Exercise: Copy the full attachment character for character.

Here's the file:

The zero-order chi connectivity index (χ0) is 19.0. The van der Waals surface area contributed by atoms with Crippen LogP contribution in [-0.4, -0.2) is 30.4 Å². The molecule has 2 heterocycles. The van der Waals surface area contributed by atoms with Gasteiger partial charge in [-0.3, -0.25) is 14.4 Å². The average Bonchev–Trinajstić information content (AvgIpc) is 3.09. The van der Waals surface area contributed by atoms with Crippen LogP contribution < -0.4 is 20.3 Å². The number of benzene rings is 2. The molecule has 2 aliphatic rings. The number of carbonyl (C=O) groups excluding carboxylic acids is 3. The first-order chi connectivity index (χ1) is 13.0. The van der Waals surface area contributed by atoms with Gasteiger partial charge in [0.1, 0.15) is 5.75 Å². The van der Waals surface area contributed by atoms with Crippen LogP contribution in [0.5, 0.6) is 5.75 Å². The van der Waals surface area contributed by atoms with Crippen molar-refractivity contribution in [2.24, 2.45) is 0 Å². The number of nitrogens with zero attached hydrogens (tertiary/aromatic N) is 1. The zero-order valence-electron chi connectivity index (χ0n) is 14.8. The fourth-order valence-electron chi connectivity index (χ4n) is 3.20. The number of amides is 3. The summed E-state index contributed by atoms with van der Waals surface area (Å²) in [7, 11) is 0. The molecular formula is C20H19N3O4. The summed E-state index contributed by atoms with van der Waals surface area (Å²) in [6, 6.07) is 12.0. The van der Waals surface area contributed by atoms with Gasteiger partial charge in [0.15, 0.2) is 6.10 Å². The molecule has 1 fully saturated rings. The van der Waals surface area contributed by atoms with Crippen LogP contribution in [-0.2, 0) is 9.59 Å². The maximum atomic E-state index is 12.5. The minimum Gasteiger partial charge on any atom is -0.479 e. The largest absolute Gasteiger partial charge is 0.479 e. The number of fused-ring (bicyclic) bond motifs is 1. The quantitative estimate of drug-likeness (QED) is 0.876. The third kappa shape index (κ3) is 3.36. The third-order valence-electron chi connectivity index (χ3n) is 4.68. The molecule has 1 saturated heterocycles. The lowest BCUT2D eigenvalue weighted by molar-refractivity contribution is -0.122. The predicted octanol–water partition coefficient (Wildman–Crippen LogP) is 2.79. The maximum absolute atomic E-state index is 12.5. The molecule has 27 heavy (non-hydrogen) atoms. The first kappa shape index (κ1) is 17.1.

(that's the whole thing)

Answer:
The zero-order chi connectivity index (χ0) is 19.0. The van der Waals surface area contributed by atoms with Crippen LogP contribution in [-0.4, -0.2) is 30.4 Å². The molecule has 2 heterocycles. The van der Waals surface area contributed by atoms with Gasteiger partial charge in [-0.3, -0.25) is 14.4 Å². The average Bonchev–Trinajstić information content (AvgIpc) is 3.09. The van der Waals surface area contributed by atoms with Crippen LogP contribution < -0.4 is 20.3 Å². The number of benzene rings is 2. The molecule has 2 aliphatic rings. The number of carbonyl (C=O) groups excluding carboxylic acids is 3. The first-order chi connectivity index (χ1) is 13.0. The van der Waals surface area contributed by atoms with Gasteiger partial charge in [0.1, 0.15) is 5.75 Å². The van der Waals surface area contributed by atoms with Crippen LogP contribution in [0.5, 0.6) is 5.75 Å². The van der Waals surface area contributed by atoms with Crippen molar-refractivity contribution in [2.24, 2.45) is 0 Å². The number of nitrogens with zero attached hydrogens (tertiary/aromatic N) is 1. The zero-order valence-electron chi connectivity index (χ0n) is 14.8. The fourth-order valence-electron chi connectivity index (χ4n) is 3.20. The number of amides is 3. The summed E-state index contributed by atoms with van der Waals surface area (Å²) in [7, 11) is 0. The molecular formula is C20H19N3O4. The summed E-state index contributed by atoms with van der Waals surface area (Å²) in [6, 6.07) is 12.0. The van der Waals surface area contributed by atoms with Gasteiger partial charge in [0.15, 0.2) is 6.10 Å². The molecule has 1 fully saturated rings. The van der Waals surface area contributed by atoms with Crippen LogP contribution in [-0.2, 0) is 9.59 Å². The maximum atomic E-state index is 12.5. The minimum Gasteiger partial charge on any atom is -0.479 e. The largest absolute Gasteiger partial charge is 0.479 e. The number of fused-ring (bicyclic) bond motifs is 1. The quantitative estimate of drug-likeness (QED) is 0.876. The third kappa shape index (κ3) is 3.36. The third-order valence-electron chi connectivity index (χ3n) is 4.68. The molecule has 1 saturated heterocycles. The lowest BCUT2D eigenvalue weighted by molar-refractivity contribution is -0.122. The predicted octanol–water partition coefficient (Wildman–Crippen LogP) is 2.79. The maximum absolute atomic E-state index is 12.5. The molecule has 27 heavy (non-hydrogen) atoms. The first kappa shape index (κ1) is 17.1.